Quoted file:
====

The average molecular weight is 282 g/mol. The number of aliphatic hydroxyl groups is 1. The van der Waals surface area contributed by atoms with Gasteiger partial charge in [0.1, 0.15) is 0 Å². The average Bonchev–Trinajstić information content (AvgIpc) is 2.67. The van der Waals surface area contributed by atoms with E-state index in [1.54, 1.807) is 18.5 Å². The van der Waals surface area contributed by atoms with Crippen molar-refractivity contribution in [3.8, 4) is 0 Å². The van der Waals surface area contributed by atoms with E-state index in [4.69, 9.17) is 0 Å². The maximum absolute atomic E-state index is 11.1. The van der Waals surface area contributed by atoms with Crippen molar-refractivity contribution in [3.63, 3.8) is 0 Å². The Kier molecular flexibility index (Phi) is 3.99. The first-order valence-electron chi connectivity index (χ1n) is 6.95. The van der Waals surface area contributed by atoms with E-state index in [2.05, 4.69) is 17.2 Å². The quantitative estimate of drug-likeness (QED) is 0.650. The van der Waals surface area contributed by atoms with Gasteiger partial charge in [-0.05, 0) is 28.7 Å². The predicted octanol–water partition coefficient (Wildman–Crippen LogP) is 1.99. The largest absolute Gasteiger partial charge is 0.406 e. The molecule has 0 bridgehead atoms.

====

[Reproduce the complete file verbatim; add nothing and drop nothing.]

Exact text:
The average molecular weight is 282 g/mol. The number of aliphatic hydroxyl groups is 1. The van der Waals surface area contributed by atoms with Gasteiger partial charge in [0.1, 0.15) is 0 Å². The average Bonchev–Trinajstić information content (AvgIpc) is 2.67. The van der Waals surface area contributed by atoms with E-state index in [1.54, 1.807) is 18.5 Å². The van der Waals surface area contributed by atoms with Crippen molar-refractivity contribution in [3.8, 4) is 0 Å². The van der Waals surface area contributed by atoms with E-state index in [4.69, 9.17) is 0 Å². The maximum absolute atomic E-state index is 11.1. The van der Waals surface area contributed by atoms with Crippen molar-refractivity contribution in [3.63, 3.8) is 0 Å². The Kier molecular flexibility index (Phi) is 3.99. The first-order valence-electron chi connectivity index (χ1n) is 6.95. The van der Waals surface area contributed by atoms with E-state index in [2.05, 4.69) is 17.2 Å². The quantitative estimate of drug-likeness (QED) is 0.650. The van der Waals surface area contributed by atoms with Gasteiger partial charge in [-0.05, 0) is 28.7 Å². The predicted octanol–water partition coefficient (Wildman–Crippen LogP) is 1.99. The largest absolute Gasteiger partial charge is 0.406 e. The molecule has 0 bridgehead atoms.